US Venture Capital Investing Hits Highest Since Dot-Com Boom

U.S. venture firms deployed $84 billion in more than 8,000 companies last year, according to research firm PitchBook. The last time this much money sloshed around Silicon Valley and other tech hubs, many venture firms lost their investments in the dot-com bust.
That’s far less likely to happen today.
“While the figures are comparable to the dot-com era, the VC ecosystem appears healthy and driven by different dynamics,” PitchBook CEO and founder of John Gabbert said in a statement. “Later-stage companies with strong consumer traction are commanding large rounds of financing.” 
There is a downside for investors: Because so many companies are staying private longer, they’re finding it harder to get their money out. The number of exits fell for the third consecutive year, the report said, the lowest since 2011.
Companies opting to stay private longer means that startups are continuing to seek more money from their venture capital backers, often asking for larger deal sizes as their firms grow. SoftBank Group Corp.’s $100 billion Vision fund and other non-traditional investors such as corporate venture funds have continued to boost this trend, funding companies that otherwise would have gone public or sold themselves.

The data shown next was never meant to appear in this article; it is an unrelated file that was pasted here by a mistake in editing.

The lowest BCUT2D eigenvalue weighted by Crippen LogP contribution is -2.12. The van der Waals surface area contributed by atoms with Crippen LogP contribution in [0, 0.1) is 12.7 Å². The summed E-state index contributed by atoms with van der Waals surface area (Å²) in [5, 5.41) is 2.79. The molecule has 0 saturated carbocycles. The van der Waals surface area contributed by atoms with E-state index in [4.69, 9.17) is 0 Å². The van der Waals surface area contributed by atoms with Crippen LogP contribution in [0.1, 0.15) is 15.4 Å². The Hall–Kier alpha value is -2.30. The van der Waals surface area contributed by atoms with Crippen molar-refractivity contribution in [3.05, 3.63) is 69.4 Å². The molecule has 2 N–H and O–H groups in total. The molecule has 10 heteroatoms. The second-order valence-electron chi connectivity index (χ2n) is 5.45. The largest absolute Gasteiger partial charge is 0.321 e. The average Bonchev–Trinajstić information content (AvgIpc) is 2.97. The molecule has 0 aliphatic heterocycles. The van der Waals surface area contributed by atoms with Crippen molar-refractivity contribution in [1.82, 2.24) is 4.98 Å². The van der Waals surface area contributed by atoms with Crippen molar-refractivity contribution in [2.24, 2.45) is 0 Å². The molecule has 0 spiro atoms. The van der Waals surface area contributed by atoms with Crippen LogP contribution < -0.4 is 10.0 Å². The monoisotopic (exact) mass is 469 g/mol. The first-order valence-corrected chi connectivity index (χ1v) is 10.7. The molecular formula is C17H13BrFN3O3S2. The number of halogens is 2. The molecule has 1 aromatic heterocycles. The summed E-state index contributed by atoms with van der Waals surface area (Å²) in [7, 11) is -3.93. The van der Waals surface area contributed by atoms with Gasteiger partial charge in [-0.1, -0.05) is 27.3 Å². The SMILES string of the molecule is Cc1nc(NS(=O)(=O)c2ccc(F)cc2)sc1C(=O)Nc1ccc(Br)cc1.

Billion-dollar-plus companies, known as unicorns, raised north of $19 billion in capital, more than they have in any other year on record, PitchBook said. A slew of large rounds helped buoy funding to the recent high, including 33 investments of $100 million or more in both the second and fourth quarters, according to a separate report published Wednesday from researcher CB Insights.
Some of the largest deals in 2017 were Lyft Inc.’s two rounds totaling more than $2.5 billion, WeWork Cos.’s $3 billion injection from SoftBank and $450 million raised by Elon Musk’s Space Exploration Technologies Corp.
Venture firms started 209 funds that raised a total of $32 billion, including New Enterprise Associates’ $3.3 billion vehicle raised in June 2017, the largest ever raised. Other notable funds raised in the final few months of the year included a $450 million life sciences fund at Andreessen Horowitz and a $400 million fund at Redpoint Ventures. SoftBank isn’t included in this total because it’s not considered a traditional VC.